Friday, August 29, 2008

My Little Piglet

Ella Grace had her two month check up on Wednesday and she weighed 10 lbs. 13 1/2 ounces! She was also 22 inches long. I knew she had gotten longer because I had to take the harness off recently to wash it, and I was amazed at how much lower her feet hit my body when I held her on my hip. You can't really tell how long she is because the harness keeps her legs bent, but she has really grown! I'm just imagining the stack of barely worn onesies we'll have to retire once the harness is gone and I know what fits and what doesn't.

She was a wonderful baby, smiling and flirting with the doctor! She can be very charming these days. I asked him about acid reflux because she's been showing some signs of it, and it could be an explanation of some of her crying fits. He decided to try her on some medicine to reduce the acid production to see if that would make a difference. I'll say that after 4 doses, she is a different baby. She's much happier, even during the evening witching hour.

The shots hurt her feelings, but she did much better than I expected. The first one shocked her, the second brought tears and crying screams, the third and fourth just happened in a blur. The nurse gave them really fast and as soon as I picked her up she started to calm down. I nursed her for a few minutes and they were all but forgotten by the time she finished nursing. Nursing is a gift from God!! :)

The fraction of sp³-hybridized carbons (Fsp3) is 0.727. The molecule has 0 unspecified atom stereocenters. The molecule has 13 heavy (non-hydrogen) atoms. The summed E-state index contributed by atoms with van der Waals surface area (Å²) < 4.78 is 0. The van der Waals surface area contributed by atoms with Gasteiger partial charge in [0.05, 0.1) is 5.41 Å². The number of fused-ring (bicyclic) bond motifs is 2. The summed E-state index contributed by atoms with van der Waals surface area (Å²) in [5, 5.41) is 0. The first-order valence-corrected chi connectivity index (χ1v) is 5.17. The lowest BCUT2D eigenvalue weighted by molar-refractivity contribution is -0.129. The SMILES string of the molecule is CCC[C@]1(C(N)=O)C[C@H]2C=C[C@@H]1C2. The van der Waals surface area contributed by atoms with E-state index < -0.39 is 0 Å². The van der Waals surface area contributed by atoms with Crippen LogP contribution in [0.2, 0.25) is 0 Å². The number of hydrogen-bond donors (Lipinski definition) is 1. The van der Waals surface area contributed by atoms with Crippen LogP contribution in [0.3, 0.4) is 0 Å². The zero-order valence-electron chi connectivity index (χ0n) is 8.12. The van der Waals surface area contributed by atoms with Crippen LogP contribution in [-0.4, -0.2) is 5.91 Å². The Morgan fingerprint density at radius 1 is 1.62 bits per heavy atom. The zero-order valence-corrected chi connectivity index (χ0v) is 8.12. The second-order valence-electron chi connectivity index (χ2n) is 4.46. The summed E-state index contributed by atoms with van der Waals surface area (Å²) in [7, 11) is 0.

Here she is practicing her newest skill. I turned around the other night to find her chewing on the duck's beak. She managed to get it into her mouth all by herself. I was so proud!

Sunday, August 24, 2008

Life's a Beach

We had a great time on our mini vacation, even if we had to cut it short thanks to Tropical Storm Fay. We had one beautiful day on the beach and Ella Grace loved it. She slept and slept out there. And, can I say there is nothing more convenient than breastfeeding when you take a tiny baby to the beach?

She did great on the ride down, and even though she barely slept at all that day, she was a happy baby. You could tell that she knew she was somewhere different and she was trying very hard not to miss anything. She finally took a nap at dinner when I wore her in my wrap. Her little eyes were so red and puffy and she was still holding them wide open to see what was going on around us. We didn't have the animal mobile with us, but there was a nice ceiling fan in the bedroom that provided good entertainment for her.

The drive home was not so pleasant, but she was in the carseat for a really long time. We were all worn out when we finally got home. We stopped in Foley to shop and eat, but I think it still took us about 6 hours to get home. It poured - I mean, pounding sheets of rain you couldn't see through - all the way home. Dave drove the whole way and I felt so bad for him because it was nerve racking and Ella was unhappy most of the way, which made it even worse. Cars would pass by us (where were the Troopers then when people were driving 80 in rain you couldn't see through?) and disappear because it was raining so hard. We finally made it safely home Saturday evening. I think it took us all a day to recover from that car ride. :)

If you've never been to Lambert's (Home of Throwed Rolls) in Foley, stop there for lunch the next time you go to the beach. It's an experience you shouldn't miss. This was the second time for both of us and we really enjoyed it. The food is good, the atmosphere is fun, and the staff are really friendly. I wore Ella in my wrap (because that's the easiest way for me to eat out with her) and I've never had so many comments and questions about it. People loved it and asked me over and over where I got it. One lady asked to feel it and a guy stopped Dave in the bathroom to ask, "Was that your wife with a baby tied around her neck?" Most people just stare, but everyone there was commenting and asking about it.